Exosomes from human colorectal cancer induce a tumor-like behavior in colonic mesenchymal stromal cells
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Luana Lugini1, Mauro Valtieri2, Cristina Federici1, Serena Cecchetti3, Stefania Meschini4, Maria Condello4, Michele Signore2, Stefano Fais1
1Department of Therapeutic Research and Medicine Evaluation, Istituto Superiore di Sanità, Rome, Italy
2Department of Ematology, Oncology and Molecular Medicine, Istituto Superiore di Sanità, Rome, Italy
3Department of Cell Biology and Neurosciences, Istituto Superiore di Sanità, Rome, Italy
4Department of Technology and Health, Istituto Superiore di Sanità, Rome, Italy
Stefano Fais, email: email@example.com
Keywords: colorectal cancer, exosomes, mesenchymal stromal cells, vacuolar H+-ATPase, CEA
Received: December 16, 2015 Accepted: June 29, 2016 Published: July 13, 2016
Background: Cancer cells, including colorectal cancer ones (CRC), release high amounts of nanovesicles (exosomes), delivering biochemical messages for paracrine or systemic crosstalk. Mesenchymal stromal cells (MSCs) have been shown to play contradicting roles in tumor progression.
Results: CRC exosomes induce in cMSCs: i) atypical morphology, higher proliferation, migration and invasion; ii) formation of spheroids; iii) an acidic extracellular environment associated with iv) a plasma membrane redistribution of vacuolar H+-ATPase and increased expression of CEA. Colon cancer derived MSCs, which were isolated from tumor masses, produce umbilicated spheroids, a future frequently observed in the inner core of rapidly growing tumors and recapitulate the changes observed in normal colonic MSCs exposed to CRC exosomes.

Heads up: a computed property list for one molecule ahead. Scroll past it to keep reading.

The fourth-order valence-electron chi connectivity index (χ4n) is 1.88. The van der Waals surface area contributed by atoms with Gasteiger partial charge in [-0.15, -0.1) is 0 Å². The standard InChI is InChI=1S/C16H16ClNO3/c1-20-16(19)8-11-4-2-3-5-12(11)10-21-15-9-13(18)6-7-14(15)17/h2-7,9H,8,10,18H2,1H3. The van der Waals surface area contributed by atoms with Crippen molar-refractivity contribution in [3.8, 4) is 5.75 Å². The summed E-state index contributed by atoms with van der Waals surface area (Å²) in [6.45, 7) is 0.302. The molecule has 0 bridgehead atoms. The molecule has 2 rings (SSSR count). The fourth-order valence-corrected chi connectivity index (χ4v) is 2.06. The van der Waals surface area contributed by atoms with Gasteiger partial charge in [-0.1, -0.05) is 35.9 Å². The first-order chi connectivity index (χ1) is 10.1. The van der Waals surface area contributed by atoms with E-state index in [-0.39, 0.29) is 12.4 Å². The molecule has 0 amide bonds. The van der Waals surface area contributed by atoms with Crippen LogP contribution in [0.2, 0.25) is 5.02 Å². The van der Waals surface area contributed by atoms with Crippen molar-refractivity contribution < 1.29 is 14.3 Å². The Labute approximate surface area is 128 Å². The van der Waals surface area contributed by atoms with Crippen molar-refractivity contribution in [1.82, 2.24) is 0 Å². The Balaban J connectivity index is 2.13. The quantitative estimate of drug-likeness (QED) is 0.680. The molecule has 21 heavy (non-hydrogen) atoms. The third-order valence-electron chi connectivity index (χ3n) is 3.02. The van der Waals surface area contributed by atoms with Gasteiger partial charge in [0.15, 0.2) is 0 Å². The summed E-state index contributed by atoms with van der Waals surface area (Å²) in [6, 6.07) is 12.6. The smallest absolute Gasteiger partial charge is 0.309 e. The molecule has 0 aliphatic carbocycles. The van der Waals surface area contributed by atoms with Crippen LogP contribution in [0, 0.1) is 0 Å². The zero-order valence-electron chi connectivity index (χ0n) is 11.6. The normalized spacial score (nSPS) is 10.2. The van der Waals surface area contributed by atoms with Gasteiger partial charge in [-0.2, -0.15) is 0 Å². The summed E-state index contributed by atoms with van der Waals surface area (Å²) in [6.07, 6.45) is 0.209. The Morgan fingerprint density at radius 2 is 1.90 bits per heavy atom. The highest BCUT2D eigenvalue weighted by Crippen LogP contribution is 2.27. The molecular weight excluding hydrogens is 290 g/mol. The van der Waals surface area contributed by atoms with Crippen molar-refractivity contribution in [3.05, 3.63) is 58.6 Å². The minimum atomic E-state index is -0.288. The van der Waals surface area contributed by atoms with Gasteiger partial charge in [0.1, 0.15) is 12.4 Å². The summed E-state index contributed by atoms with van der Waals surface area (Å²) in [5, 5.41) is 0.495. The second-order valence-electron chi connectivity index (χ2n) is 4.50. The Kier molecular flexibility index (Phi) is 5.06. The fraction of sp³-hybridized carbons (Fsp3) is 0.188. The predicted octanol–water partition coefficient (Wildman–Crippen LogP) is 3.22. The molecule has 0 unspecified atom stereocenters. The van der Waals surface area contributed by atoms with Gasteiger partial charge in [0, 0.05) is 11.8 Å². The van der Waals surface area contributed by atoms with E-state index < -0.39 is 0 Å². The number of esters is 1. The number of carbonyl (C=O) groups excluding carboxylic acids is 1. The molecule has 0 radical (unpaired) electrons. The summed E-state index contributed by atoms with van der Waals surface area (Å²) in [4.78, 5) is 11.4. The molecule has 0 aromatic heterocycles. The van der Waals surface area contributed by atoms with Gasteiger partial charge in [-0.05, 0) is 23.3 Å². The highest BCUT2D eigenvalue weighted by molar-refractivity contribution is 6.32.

Materials and Methods: Tissue specific colonic (c)MSCs were exposed to primary or metastatic CRC exosomes and analysed by light and electron microscopy, proliferation in 2D and 3D cultures, migration and invasion assays, Western blot and confocal microscopy for vacuolar H+-ATPase expression.
Conclusions: CRC exosomes are able to induce morphological and functional changes in colonic MSCs, which may favour tumor growth and its malignant progression. Our results suggest that exosomes are actively involved in cancer progression and that inhibiting tumor exosome release may represent a way to interfere with cancer.
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